February 21, 2017: Uncertainty and Scott Pruitt

Scott Pruitt becomes EPA chief

On Friday, February 18, Scott Pruitt was confirmed by the Senate to become the EPA Administrator. The Senate voted 52-46 to confirm Mr. Pruitt.  This was largely split down party lines; two Democrats voted for Mr. Pruitt, and one Republican, Senator Susan Collins from Maine, voted against him.


Scott Pruitt being sworn in as EPA Administrator, Feb 17. Photo: Reuters

Scott Pruitt represents a radical shift in EPA priorities. Pruitt is likely to scale down the activities of the EPA significantly, although exactly what he will do is unclear and is also constrained by the agencies’ considerable legal mandates. In an interview in the Wall Street Journal shortly after his confirmation, Pruitt stated that there will be a withdraw of existing climate rules (referencing former President Obama’s Clean Power Plan), and that this will trigger legal processes that could result in a new interpretation of the Clean Air Act so that it may not apply to carbon dioxide and other greenhouse gases. This statement is in contrast to Pruitt’s nomination hearings, during which he told members of the Senate Public Works and Environment Committee that the EPA does have a role in regulation carbon dioxide, and that the legal basis for the endangerment finding (a 2009 EPA declaration that carbon dioxide represents a danger to human welfare), is sound. This news seems to imply that Pruitt and the EPA will take legal steps to not only undo climate protections, but in the process also undo the legal basis for climate change policy in this country. Although Pruitt is a seasoned legal opponent of EPA climate protections, there are significant roadblocks to such actions In the 2007 Supreme Court case Massachusetts v EPA, the Court held that EPA does have the authority to regulate carbon dioxide as a pollutant under the Clean Air Act. In the WSJ interview, Pruitt mentioned that an act of Congress may be necessary to change the way US agencies treat carbon emissions. There is a law introduced in the House this session cosponsored by over 100 Republicans (similar iterations have been introduced in previous sessions) that aims to stop any federal agency from regulating greenhouse gases in any way. Although this law will likely not pass, this is what a potential act of Congress could look like in this realm.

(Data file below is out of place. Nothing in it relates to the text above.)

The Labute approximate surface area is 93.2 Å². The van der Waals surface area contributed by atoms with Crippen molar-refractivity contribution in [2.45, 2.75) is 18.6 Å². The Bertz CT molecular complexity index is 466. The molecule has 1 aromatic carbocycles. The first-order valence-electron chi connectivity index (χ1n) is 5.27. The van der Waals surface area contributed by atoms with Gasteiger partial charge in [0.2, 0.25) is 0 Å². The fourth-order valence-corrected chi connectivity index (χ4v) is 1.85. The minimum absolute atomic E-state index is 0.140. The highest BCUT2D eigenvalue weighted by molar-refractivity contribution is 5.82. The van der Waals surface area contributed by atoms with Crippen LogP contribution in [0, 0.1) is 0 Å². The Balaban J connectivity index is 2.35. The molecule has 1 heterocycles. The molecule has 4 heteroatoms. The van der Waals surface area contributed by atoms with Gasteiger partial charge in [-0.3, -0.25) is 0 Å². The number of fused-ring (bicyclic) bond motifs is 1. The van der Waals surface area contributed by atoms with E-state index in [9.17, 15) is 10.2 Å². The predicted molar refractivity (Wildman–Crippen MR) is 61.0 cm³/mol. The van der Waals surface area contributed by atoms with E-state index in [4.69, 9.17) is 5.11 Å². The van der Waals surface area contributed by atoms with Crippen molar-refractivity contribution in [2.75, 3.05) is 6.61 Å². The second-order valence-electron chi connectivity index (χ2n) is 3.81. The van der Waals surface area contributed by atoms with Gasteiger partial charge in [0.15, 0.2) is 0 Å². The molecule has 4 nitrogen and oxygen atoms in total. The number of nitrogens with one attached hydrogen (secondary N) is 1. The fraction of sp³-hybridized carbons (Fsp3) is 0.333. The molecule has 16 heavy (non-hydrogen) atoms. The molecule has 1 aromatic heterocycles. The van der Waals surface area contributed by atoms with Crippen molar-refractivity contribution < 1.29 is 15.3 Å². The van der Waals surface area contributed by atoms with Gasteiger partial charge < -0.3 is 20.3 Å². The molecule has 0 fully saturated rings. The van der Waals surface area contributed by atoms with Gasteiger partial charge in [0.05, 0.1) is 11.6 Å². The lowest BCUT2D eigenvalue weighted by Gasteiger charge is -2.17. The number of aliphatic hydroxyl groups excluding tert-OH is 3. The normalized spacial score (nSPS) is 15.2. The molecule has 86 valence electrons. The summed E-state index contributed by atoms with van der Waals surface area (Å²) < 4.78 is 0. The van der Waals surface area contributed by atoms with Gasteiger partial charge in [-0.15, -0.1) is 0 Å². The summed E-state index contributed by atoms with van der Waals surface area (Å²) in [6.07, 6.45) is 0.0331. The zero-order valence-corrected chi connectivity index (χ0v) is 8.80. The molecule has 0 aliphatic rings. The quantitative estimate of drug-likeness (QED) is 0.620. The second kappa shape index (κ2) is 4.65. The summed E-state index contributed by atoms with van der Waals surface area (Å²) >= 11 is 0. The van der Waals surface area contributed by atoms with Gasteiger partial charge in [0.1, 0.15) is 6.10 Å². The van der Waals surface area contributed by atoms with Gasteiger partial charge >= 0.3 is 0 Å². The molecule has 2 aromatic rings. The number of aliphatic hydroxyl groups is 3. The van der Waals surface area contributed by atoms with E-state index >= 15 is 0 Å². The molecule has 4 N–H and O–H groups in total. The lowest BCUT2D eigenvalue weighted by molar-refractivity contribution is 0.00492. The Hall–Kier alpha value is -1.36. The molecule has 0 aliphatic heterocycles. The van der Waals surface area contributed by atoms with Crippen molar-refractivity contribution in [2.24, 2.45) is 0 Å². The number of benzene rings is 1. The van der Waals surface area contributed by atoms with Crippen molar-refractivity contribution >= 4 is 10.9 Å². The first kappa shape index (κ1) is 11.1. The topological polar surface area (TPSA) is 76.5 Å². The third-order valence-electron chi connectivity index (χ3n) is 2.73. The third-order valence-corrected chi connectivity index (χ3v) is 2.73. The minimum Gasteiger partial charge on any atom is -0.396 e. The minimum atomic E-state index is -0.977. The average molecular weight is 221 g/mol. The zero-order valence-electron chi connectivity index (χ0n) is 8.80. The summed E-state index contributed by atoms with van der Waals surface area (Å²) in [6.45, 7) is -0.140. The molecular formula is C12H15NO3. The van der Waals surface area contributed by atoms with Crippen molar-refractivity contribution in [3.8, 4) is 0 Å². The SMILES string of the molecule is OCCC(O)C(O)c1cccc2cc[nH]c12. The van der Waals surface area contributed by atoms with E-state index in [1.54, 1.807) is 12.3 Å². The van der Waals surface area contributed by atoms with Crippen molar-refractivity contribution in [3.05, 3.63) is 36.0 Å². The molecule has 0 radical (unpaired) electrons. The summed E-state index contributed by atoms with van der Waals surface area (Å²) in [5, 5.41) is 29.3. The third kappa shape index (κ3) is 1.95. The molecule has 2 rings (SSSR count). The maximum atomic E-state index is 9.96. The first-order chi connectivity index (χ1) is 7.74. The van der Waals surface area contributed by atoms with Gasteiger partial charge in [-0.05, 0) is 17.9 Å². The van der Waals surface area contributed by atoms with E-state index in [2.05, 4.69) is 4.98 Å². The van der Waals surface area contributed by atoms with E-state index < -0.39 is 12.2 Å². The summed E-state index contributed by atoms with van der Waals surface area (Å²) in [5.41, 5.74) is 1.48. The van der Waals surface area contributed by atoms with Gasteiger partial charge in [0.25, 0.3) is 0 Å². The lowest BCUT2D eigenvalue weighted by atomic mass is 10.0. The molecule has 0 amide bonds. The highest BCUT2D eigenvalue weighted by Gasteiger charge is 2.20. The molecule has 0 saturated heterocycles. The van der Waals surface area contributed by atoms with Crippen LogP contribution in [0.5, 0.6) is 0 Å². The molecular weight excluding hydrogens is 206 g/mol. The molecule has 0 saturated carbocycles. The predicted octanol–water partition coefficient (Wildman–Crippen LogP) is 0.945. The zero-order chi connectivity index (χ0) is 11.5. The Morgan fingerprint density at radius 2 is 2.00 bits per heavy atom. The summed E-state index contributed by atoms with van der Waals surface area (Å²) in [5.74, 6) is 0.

Trump signs Stream protection repeal

On Thursday, Feb 16, Donald Trump signed into law a bill that dissolved an Interior Department Rule that would seek to shield nearby streams from waste disposal as a byproduct of coal mines. The bill was passed by both Houses of Congress under the Congressional Review Act (CRA), which allows Congress to review agency rules in a short period after they are issued. The White House released a statement arguing that the move is necessary to ease burdens on coal producers, and is a part of a broader project to undo Obama-era regulations on industry.


Author: Jared Sousa

Macalester College '2017, Political Science and Environmental Studies

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